• John McPhee

    Fabulously entertaining and filled with the intriguing trivia of life, Irons in the Fire is another impeccably crafted collection of seven essays by John McPhee. His peerless writing-punctuated with a sharp sense of humor and fascinating detail-has earned him legions of fans across the country. Whether he's riding with a cattle brand inspector in wild and wide-open eastern Nevada, or following Plymouth Rock through its various sizes, shapes and resting places, McPhee provides the listener with an intimate glimpse into ordinary people and the extraordinary interests that shape their lives. These delightful pieces-including Irons in the Fire, Travels of the Rock, Release, In Virgin Forest,...read more

  • John McPhee

    For a person who has not encountered John McPhee's lively writing, The Second John McPhee Reader is the perfect introduction. McPhee, author of Coming Into the Country, and Assembling California punctuates his delightful prose with a sharp sense of humor and a fascination with things most of us never bother to notice. Whether he's working for a farmer in the Greenmarkets in Harlem, Brooklyn or the Upper East Side in Giving Good Weight, or trekking through Switzerland in La Place de la Concorde Suisse, McPhee gives the listener an intimate and provocative glimpse of the physical landscape and the people who are shaped by it. This Reader showcases a writer who not only is in absolute command...read more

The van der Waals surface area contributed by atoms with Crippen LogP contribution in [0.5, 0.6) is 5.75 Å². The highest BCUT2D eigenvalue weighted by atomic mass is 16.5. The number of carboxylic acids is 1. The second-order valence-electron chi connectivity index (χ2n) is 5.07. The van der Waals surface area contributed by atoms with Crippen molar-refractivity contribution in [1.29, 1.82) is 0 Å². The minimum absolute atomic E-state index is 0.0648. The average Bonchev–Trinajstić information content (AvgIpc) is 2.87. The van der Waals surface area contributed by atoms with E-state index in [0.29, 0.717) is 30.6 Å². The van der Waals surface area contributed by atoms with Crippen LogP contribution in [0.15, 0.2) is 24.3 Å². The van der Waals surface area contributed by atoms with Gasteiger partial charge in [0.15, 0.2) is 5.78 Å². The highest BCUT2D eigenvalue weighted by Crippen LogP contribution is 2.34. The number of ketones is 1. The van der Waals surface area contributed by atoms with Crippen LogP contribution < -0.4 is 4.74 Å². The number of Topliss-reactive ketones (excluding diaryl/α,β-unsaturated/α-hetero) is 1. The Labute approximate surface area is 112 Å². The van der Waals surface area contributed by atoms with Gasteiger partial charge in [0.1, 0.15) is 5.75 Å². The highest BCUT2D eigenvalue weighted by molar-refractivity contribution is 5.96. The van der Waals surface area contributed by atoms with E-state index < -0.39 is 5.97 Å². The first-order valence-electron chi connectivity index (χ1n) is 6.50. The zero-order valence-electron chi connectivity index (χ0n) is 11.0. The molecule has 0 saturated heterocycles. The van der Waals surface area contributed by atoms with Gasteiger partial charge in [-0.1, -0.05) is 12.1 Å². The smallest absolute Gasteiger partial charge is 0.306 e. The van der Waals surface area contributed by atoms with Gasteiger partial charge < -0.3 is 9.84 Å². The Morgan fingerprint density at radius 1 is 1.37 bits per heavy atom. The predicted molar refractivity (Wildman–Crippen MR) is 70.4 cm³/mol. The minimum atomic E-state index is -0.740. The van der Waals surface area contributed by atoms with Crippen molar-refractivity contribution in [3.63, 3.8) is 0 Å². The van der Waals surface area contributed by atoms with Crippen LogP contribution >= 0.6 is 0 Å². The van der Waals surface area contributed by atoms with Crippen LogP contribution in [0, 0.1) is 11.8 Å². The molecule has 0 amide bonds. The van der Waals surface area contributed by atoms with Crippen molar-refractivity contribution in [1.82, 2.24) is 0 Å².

• John McPhee

    For a person who has not encountered John McPhee's lively writing, The Second John McPhee Reader is the perfect introduction. McPhee, author of Coming Into the Country, punctuates his delightful prose with a sharp sense of humor, and a fascination with things most of us never bother to notice. Whether he's profiling a northern Maine game warden named John McPhee in Table of Contents, or tracking down a fortune in 'unofficial' art from the Soviet Union's Khrushchev-Brezhnev era in The Ransom of Russian Art, McPhee gives the listener an intimate and provocative glimpse at the physical landscape and into the people who are shaped by it. This Reader showcases a writer who not only is in...read more

  • Donald T. Phillips

    The best-selling author of The Founding Fathers on Leadership takes an inspiring look at what it takes to lead in challenging times. Using lessons culled from Dr. King's written words and speeches, Phillips gives practical advice for leading in life, family matters, and business. Martin Luther King, Jr. provided inspired leadership during one of the most difficult times in American history. His success as a leader can be broken down into a few basic principles: preparing to lead by listening to others; guiding a movement by encouraging creative, flexible viewpoints; inspiring action by working with people; and ensuring future success by emphasizing a hopeful, compassionate dream. An...read more